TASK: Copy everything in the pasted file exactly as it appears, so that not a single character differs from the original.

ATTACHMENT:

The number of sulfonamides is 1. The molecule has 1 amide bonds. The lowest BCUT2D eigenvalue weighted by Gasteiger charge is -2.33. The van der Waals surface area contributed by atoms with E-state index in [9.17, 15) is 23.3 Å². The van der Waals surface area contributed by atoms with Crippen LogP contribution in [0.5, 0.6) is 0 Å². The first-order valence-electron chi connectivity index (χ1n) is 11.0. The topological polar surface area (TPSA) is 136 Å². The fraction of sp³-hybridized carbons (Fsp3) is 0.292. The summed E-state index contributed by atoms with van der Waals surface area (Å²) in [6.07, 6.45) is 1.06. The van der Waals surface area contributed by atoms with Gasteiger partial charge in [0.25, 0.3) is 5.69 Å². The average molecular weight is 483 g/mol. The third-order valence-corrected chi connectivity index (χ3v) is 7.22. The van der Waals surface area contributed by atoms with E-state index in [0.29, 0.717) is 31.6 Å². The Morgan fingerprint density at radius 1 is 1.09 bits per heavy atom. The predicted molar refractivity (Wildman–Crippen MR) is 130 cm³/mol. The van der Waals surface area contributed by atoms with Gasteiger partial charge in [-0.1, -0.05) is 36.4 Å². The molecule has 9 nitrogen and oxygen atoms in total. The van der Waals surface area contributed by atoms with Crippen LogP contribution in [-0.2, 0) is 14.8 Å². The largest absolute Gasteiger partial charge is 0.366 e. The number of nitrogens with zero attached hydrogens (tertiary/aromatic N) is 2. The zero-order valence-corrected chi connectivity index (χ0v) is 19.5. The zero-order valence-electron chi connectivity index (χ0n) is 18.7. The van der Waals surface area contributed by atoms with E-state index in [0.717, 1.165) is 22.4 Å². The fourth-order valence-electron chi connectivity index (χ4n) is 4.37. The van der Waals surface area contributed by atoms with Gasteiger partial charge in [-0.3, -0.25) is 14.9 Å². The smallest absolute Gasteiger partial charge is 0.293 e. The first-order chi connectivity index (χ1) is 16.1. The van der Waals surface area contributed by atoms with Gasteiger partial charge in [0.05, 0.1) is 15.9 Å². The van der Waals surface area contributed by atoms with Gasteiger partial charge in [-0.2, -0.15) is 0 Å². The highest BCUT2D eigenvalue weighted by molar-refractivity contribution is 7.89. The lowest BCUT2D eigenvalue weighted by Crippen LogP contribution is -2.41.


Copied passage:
The number of sulfonamides is 1. The molecule has 1 amide bonds. The lowest BCUT2D eigenvalue weighted by Gasteiger charge is -2.33. The van der Waals surface area contributed by atoms with E-state index in [9.17, 15) is 23.3 Å². The van der Waals surface area contributed by atoms with Crippen LogP contribution in [0.5, 0.6) is 0 Å². The first-order valence-electron chi connectivity index (χ1n) is 11.0. The topological polar surface area (TPSA) is 136 Å². The fraction of sp³-hybridized carbons (Fsp3) is 0.292. The summed E-state index contributed by atoms with van der Waals surface area (Å²) in [6.07, 6.45) is 1.06. The van der Waals surface area contributed by atoms with Gasteiger partial charge in [0.25, 0.3) is 5.69 Å². The average molecular weight is 483 g/mol. The third-order valence-corrected chi connectivity index (χ3v) is 7.22. The van der Waals surface area contributed by atoms with E-state index in [0.29, 0.717) is 31.6 Å². The Morgan fingerprint density at radius 1 is 1.09 bits per heavy atom. The predicted molar refractivity (Wildman–Crippen MR) is 130 cm³/mol. The van der Waals surface area contributed by atoms with Gasteiger partial charge in [-0.1, -0.05) is 36.4 Å². The molecule has 9 nitrogen and oxygen atoms in total. The van der Waals surface area contributed by atoms with Crippen LogP contribution in [-0.2, 0) is 14.8 Å². The largest absolute Gasteiger partial charge is 0.366 e. The number of nitrogens with zero attached hydrogens (tertiary/aromatic N) is 2. The zero-order valence-corrected chi connectivity index (χ0v) is 19.5. The zero-order valence-electron chi connectivity index (χ0n) is 18.7. The van der Waals surface area contributed by atoms with E-state index in [0.717, 1.165) is 22.4 Å². The fourth-order valence-electron chi connectivity index (χ4n) is 4.37. The van der Waals surface area contributed by atoms with Gasteiger partial charge in [-0.3, -0.25) is 14.9 Å². The smallest absolute Gasteiger partial charge is 0.293 e. The first-order chi connectivity index (χ1) is 16.1. The van der Waals surface area contributed by atoms with Gasteiger partial charge in [0.05, 0.1) is 15.9 Å². The van der Waals surface area contributed by atoms with Gasteiger partial charge in [-0.2, -0.15) is 0 Å². The highest BCUT2D eigenvalue weighted by molar-refractivity contribution is 7.89. The lowest BCUT2D eigenvalue weighted by Crippen LogP contribution is -2.41.